Cardinal Health (CAH) stock fell nearly 10% on October 28th.  The next day markets were open (October 31st), the company’s stock gained around 4%.

This level of volatility is unusual for any stock…  And Cardinal Health is no ordinary stock.  The company is very stable.

Cardinal Health was founded in 1971.  It is one of the 3 largest pharmaceutical distributors in the United States.  Together, the ‘Big 3’ have around an 85% market share.

Note:  AmerisourceBergen (ABC) and McKesson (MCK) are the other two.

Cardinal Health has increased its dividend payments for 31 consecutive years.  It is no small feat to have increased dividends every single year for 3 decades.

[drizzle]The company is a member of the exclusive Dividend Aristocrats Index, which is comprised of just 50 S&P 500 stocks with 25+ years of consecutive dividend increases.  You can see a list of all 50 Dividend Aristocrats here.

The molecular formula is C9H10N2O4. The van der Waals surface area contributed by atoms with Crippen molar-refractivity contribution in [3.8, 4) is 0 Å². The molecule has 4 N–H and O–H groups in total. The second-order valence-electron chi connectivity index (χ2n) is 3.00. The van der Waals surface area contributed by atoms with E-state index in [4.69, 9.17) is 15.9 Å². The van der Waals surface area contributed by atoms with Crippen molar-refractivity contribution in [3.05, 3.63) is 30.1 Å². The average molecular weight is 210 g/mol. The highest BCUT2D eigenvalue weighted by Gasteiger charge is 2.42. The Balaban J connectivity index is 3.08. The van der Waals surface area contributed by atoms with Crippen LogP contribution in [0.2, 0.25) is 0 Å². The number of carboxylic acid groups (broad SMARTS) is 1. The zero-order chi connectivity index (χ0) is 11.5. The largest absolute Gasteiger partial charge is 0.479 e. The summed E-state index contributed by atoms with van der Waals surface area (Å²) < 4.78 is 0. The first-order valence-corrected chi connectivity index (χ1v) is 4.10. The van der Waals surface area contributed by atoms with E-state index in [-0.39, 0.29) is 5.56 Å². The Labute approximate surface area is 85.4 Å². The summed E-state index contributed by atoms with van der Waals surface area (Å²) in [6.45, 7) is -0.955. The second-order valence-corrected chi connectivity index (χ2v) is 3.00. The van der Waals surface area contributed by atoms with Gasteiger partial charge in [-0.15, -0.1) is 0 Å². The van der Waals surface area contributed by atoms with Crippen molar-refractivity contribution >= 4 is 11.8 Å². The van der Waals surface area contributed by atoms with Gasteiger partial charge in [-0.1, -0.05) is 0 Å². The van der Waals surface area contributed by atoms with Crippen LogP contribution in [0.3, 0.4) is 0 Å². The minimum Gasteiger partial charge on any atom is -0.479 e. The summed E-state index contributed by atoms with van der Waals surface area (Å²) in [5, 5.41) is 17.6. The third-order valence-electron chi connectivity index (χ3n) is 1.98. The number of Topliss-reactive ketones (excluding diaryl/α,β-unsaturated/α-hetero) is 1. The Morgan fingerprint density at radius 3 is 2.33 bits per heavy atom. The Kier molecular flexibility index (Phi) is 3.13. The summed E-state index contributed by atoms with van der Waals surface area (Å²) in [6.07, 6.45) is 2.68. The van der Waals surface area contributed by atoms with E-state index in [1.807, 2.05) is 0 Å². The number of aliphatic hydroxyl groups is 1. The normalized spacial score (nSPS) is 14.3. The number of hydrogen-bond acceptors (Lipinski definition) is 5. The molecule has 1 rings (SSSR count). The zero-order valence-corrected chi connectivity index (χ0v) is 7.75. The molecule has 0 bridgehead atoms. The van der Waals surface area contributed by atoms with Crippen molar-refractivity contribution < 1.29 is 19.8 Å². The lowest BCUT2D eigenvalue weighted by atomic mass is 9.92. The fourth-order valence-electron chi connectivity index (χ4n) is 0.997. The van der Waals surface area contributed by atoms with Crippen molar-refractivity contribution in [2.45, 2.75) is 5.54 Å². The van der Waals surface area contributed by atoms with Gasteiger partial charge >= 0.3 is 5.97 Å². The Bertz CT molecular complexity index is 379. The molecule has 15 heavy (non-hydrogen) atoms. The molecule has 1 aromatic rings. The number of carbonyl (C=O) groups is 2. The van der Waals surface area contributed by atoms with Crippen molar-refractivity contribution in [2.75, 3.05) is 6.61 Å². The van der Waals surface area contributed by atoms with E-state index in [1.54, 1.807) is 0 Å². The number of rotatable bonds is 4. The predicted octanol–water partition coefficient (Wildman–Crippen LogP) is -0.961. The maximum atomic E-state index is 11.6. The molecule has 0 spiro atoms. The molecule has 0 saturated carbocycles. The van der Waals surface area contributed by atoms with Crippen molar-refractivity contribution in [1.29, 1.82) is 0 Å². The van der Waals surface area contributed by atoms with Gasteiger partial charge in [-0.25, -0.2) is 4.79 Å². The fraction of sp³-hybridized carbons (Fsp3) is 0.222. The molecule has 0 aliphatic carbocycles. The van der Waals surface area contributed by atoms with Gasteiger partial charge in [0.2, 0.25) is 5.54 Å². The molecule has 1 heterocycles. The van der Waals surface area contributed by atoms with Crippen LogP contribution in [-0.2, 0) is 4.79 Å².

Cardinal Health’s stock price collapse on October 28th because rival McKesson released weak quarterly numbers.  The company saw its revenue grow just 2%.  Adjusted earnings-per-share fell 7%.  McKesson shares fell over 23% on the day of the announcement.

On October 31st, Cardinal Health released its quarterly numbers…

Keep reading this article to learn more about the investment prospects of Cardinal Health.

Cardinal Health’s Quarterly Numbers

Cardinal Health’s most relevant quarterly numbers are below:

  • Revenue increased 14%
  • Adjusted earnings-per-share fell 10%

Obviously, 14% top line growth is very good.  This is in direct contrast to McKesson’s 2% revenue increase.

Adjusted earnings-per-share declines of 10% are not good.  The primary driver of the earnings-per-share decline is increased competition amongst the ‘Big 3’.  A price war is breaking out.

AmerisourceBergen appears to be the instigator of the price war.  The company is lowering prices to gain market share.  Cardinal Health’s 14% revenue increase shows the company is not afraid to match AmerisourceBergen.  McKesson, however, has not followed.